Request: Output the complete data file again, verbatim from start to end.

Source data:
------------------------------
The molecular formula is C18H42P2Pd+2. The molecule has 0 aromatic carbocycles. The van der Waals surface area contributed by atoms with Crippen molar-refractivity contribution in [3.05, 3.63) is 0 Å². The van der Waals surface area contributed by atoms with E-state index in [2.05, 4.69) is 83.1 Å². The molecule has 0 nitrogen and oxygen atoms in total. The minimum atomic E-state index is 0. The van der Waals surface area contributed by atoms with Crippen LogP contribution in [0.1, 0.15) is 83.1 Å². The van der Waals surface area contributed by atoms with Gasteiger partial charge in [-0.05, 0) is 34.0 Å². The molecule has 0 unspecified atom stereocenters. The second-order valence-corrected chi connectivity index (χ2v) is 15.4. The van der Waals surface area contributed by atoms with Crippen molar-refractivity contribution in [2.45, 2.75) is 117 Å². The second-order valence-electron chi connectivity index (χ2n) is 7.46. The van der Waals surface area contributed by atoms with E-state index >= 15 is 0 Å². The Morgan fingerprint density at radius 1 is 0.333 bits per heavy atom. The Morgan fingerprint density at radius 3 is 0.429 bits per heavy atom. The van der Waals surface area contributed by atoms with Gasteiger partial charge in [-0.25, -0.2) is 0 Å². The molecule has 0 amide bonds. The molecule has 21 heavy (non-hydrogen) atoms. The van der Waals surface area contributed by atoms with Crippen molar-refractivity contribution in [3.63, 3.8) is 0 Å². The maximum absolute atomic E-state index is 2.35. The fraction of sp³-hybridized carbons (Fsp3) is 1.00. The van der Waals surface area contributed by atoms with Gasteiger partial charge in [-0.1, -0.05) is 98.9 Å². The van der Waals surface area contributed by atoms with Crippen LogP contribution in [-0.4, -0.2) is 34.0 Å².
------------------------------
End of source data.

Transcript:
The molecular formula is C18H42P2Pd+2. The molecule has 0 aromatic carbocycles. The van der Waals surface area contributed by atoms with Crippen molar-refractivity contribution in [3.05, 3.63) is 0 Å². The van der Waals surface area contributed by atoms with E-state index in [2.05, 4.69) is 83.1 Å². The molecule has 0 nitrogen and oxygen atoms in total. The minimum atomic E-state index is 0. The van der Waals surface area contributed by atoms with Crippen LogP contribution in [0.1, 0.15) is 83.1 Å². The van der Waals surface area contributed by atoms with Gasteiger partial charge in [-0.05, 0) is 34.0 Å². The molecule has 0 unspecified atom stereocenters. The second-order valence-corrected chi connectivity index (χ2v) is 15.4. The van der Waals surface area contributed by atoms with Crippen molar-refractivity contribution in [2.45, 2.75) is 117 Å². The second-order valence-electron chi connectivity index (χ2n) is 7.46. The van der Waals surface area contributed by atoms with E-state index >= 15 is 0 Å². The Morgan fingerprint density at radius 1 is 0.333 bits per heavy atom. The Morgan fingerprint density at radius 3 is 0.429 bits per heavy atom. The van der Waals surface area contributed by atoms with Gasteiger partial charge in [-0.25, -0.2) is 0 Å². The molecule has 0 amide bonds. The molecule has 21 heavy (non-hydrogen) atoms. The van der Waals surface area contributed by atoms with Crippen molar-refractivity contribution in [3.63, 3.8) is 0 Å². The maximum absolute atomic E-state index is 2.35. The fraction of sp³-hybridized carbons (Fsp3) is 1.00. The van der Waals surface area contributed by atoms with Gasteiger partial charge in [-0.1, -0.05) is 98.9 Å². The van der Waals surface area contributed by atoms with Crippen LogP contribution in [-0.4, -0.2) is 34.0 Å².